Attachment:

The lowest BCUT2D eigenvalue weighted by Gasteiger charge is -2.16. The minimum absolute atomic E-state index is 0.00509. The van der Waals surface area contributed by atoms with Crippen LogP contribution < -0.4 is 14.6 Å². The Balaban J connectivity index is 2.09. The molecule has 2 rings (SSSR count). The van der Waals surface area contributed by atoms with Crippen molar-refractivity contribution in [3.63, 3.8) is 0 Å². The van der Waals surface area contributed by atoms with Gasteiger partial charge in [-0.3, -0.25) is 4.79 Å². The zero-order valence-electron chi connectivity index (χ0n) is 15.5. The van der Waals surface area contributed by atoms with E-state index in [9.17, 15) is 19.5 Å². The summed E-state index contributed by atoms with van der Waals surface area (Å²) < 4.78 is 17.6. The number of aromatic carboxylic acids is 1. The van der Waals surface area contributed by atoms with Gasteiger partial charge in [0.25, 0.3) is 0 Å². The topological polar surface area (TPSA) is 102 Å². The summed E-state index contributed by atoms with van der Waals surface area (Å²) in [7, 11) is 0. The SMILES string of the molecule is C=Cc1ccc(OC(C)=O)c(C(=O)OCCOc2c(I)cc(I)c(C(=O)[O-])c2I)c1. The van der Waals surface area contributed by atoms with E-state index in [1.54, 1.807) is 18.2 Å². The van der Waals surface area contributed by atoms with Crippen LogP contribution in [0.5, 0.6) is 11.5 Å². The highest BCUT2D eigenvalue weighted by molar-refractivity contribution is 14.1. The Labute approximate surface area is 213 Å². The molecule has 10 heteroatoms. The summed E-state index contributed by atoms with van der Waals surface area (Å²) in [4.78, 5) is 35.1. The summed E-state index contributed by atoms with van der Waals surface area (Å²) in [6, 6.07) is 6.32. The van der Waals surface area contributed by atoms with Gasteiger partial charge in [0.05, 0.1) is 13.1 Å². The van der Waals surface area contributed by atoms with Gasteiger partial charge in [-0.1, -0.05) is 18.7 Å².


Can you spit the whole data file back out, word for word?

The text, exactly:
The lowest BCUT2D eigenvalue weighted by Gasteiger charge is -2.16. The minimum absolute atomic E-state index is 0.00509. The van der Waals surface area contributed by atoms with Crippen LogP contribution < -0.4 is 14.6 Å². The Balaban J connectivity index is 2.09. The molecule has 2 rings (SSSR count). The van der Waals surface area contributed by atoms with Crippen molar-refractivity contribution in [3.63, 3.8) is 0 Å². The van der Waals surface area contributed by atoms with Gasteiger partial charge in [-0.3, -0.25) is 4.79 Å². The zero-order valence-electron chi connectivity index (χ0n) is 15.5. The van der Waals surface area contributed by atoms with E-state index in [9.17, 15) is 19.5 Å². The summed E-state index contributed by atoms with van der Waals surface area (Å²) < 4.78 is 17.6. The number of aromatic carboxylic acids is 1. The van der Waals surface area contributed by atoms with Gasteiger partial charge in [0.25, 0.3) is 0 Å². The topological polar surface area (TPSA) is 102 Å². The summed E-state index contributed by atoms with van der Waals surface area (Å²) in [7, 11) is 0. The SMILES string of the molecule is C=Cc1ccc(OC(C)=O)c(C(=O)OCCOc2c(I)cc(I)c(C(=O)[O-])c2I)c1. The van der Waals surface area contributed by atoms with E-state index in [1.54, 1.807) is 18.2 Å². The van der Waals surface area contributed by atoms with Crippen LogP contribution in [0.5, 0.6) is 11.5 Å². The highest BCUT2D eigenvalue weighted by molar-refractivity contribution is 14.1. The Labute approximate surface area is 213 Å². The molecule has 10 heteroatoms. The summed E-state index contributed by atoms with van der Waals surface area (Å²) in [4.78, 5) is 35.1. The summed E-state index contributed by atoms with van der Waals surface area (Å²) in [6, 6.07) is 6.32. The van der Waals surface area contributed by atoms with Gasteiger partial charge in [0.05, 0.1) is 13.1 Å². The van der Waals surface area contributed by atoms with Gasteiger partial charge in [-0.1, -0.05) is 18.7 Å².